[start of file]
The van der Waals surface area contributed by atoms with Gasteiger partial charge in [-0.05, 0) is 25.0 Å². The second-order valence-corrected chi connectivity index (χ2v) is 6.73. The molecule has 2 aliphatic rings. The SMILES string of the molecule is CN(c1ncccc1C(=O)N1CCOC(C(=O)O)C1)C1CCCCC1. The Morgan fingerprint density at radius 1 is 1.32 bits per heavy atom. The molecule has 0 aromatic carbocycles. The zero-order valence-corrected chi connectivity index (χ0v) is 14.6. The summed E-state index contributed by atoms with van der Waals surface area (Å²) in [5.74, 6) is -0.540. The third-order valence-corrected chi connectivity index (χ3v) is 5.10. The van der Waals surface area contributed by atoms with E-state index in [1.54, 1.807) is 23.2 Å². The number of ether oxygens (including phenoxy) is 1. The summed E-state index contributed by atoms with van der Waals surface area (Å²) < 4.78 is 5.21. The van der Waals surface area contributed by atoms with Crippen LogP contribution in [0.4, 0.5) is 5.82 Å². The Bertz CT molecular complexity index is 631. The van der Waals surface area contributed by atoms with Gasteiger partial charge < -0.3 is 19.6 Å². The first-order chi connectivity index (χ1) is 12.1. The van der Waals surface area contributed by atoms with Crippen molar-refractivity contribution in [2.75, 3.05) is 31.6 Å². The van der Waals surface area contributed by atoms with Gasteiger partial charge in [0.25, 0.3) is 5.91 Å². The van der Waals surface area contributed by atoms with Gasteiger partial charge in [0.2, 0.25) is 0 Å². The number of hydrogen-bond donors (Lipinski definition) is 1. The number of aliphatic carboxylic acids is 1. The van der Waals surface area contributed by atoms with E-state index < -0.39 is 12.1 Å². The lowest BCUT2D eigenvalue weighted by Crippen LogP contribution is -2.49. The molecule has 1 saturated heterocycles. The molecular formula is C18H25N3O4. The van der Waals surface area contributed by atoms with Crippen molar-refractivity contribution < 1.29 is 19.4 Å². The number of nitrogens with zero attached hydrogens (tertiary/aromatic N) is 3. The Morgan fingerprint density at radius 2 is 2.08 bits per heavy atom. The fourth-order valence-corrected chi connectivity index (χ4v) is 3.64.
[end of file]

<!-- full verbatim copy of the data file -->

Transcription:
The van der Waals surface area contributed by atoms with Gasteiger partial charge in [-0.05, 0) is 25.0 Å². The second-order valence-corrected chi connectivity index (χ2v) is 6.73. The molecule has 2 aliphatic rings. The SMILES string of the molecule is CN(c1ncccc1C(=O)N1CCOC(C(=O)O)C1)C1CCCCC1. The Morgan fingerprint density at radius 1 is 1.32 bits per heavy atom. The molecule has 0 aromatic carbocycles. The zero-order valence-corrected chi connectivity index (χ0v) is 14.6. The summed E-state index contributed by atoms with van der Waals surface area (Å²) in [5.74, 6) is -0.540. The third-order valence-corrected chi connectivity index (χ3v) is 5.10. The van der Waals surface area contributed by atoms with E-state index in [1.54, 1.807) is 23.2 Å². The number of ether oxygens (including phenoxy) is 1. The summed E-state index contributed by atoms with van der Waals surface area (Å²) < 4.78 is 5.21. The van der Waals surface area contributed by atoms with Crippen LogP contribution in [0.4, 0.5) is 5.82 Å². The Bertz CT molecular complexity index is 631. The van der Waals surface area contributed by atoms with Gasteiger partial charge < -0.3 is 19.6 Å². The first-order chi connectivity index (χ1) is 12.1. The van der Waals surface area contributed by atoms with Crippen molar-refractivity contribution in [2.75, 3.05) is 31.6 Å². The van der Waals surface area contributed by atoms with Gasteiger partial charge in [0.25, 0.3) is 5.91 Å². The van der Waals surface area contributed by atoms with Gasteiger partial charge in [0.2, 0.25) is 0 Å². The number of hydrogen-bond donors (Lipinski definition) is 1. The number of aliphatic carboxylic acids is 1. The van der Waals surface area contributed by atoms with E-state index < -0.39 is 12.1 Å². The lowest BCUT2D eigenvalue weighted by Crippen LogP contribution is -2.49. The molecule has 1 saturated heterocycles. The molecular formula is C18H25N3O4. The van der Waals surface area contributed by atoms with Crippen molar-refractivity contribution < 1.29 is 19.4 Å². The number of nitrogens with zero attached hydrogens (tertiary/aromatic N) is 3. The Morgan fingerprint density at radius 2 is 2.08 bits per heavy atom. The fourth-order valence-corrected chi connectivity index (χ4v) is 3.64.